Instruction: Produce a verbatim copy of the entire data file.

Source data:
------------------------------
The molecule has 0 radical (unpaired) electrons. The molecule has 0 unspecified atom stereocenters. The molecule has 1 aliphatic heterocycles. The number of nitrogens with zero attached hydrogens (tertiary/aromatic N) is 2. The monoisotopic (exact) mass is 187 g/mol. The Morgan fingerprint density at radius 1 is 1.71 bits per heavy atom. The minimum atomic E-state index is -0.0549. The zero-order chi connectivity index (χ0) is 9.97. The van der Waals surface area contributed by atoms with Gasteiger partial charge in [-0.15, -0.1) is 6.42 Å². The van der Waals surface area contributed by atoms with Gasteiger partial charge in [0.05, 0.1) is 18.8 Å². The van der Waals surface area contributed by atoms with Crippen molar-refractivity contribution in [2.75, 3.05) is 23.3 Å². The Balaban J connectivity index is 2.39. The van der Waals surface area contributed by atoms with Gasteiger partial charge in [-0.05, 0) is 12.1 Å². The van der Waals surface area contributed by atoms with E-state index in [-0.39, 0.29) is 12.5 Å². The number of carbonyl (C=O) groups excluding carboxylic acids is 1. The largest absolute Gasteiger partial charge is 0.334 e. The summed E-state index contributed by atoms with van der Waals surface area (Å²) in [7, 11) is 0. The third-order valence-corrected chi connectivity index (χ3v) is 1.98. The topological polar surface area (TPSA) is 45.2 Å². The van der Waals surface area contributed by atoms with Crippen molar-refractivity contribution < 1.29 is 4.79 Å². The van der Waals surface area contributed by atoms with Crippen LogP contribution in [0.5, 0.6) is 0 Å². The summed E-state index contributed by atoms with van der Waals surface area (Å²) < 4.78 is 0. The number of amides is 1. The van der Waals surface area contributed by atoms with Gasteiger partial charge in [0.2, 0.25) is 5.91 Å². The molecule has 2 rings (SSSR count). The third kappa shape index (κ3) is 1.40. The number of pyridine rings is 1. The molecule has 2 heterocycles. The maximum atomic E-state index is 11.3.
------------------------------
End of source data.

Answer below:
The molecule has 0 radical (unpaired) electrons. The molecule has 0 unspecified atom stereocenters. The molecule has 1 aliphatic heterocycles. The number of nitrogens with zero attached hydrogens (tertiary/aromatic N) is 2. The monoisotopic (exact) mass is 187 g/mol. The Morgan fingerprint density at radius 1 is 1.71 bits per heavy atom. The minimum atomic E-state index is -0.0549. The zero-order chi connectivity index (χ0) is 9.97. The van der Waals surface area contributed by atoms with Gasteiger partial charge in [-0.15, -0.1) is 6.42 Å². The van der Waals surface area contributed by atoms with Gasteiger partial charge in [0.05, 0.1) is 18.8 Å². The van der Waals surface area contributed by atoms with Crippen molar-refractivity contribution in [2.75, 3.05) is 23.3 Å². The Balaban J connectivity index is 2.39. The van der Waals surface area contributed by atoms with Gasteiger partial charge in [-0.05, 0) is 12.1 Å². The van der Waals surface area contributed by atoms with E-state index in [-0.39, 0.29) is 12.5 Å². The number of carbonyl (C=O) groups excluding carboxylic acids is 1. The largest absolute Gasteiger partial charge is 0.334 e. The summed E-state index contributed by atoms with van der Waals surface area (Å²) in [7, 11) is 0. The third-order valence-corrected chi connectivity index (χ3v) is 1.98. The topological polar surface area (TPSA) is 45.2 Å². The van der Waals surface area contributed by atoms with Crippen molar-refractivity contribution < 1.29 is 4.79 Å². The van der Waals surface area contributed by atoms with Crippen LogP contribution in [0.5, 0.6) is 0 Å². The summed E-state index contributed by atoms with van der Waals surface area (Å²) < 4.78 is 0. The number of amides is 1. The van der Waals surface area contributed by atoms with Gasteiger partial charge in [0.2, 0.25) is 5.91 Å². The molecule has 2 rings (SSSR count). The third kappa shape index (κ3) is 1.40. The number of pyridine rings is 1. The molecule has 2 heterocycles. The maximum atomic E-state index is 11.3.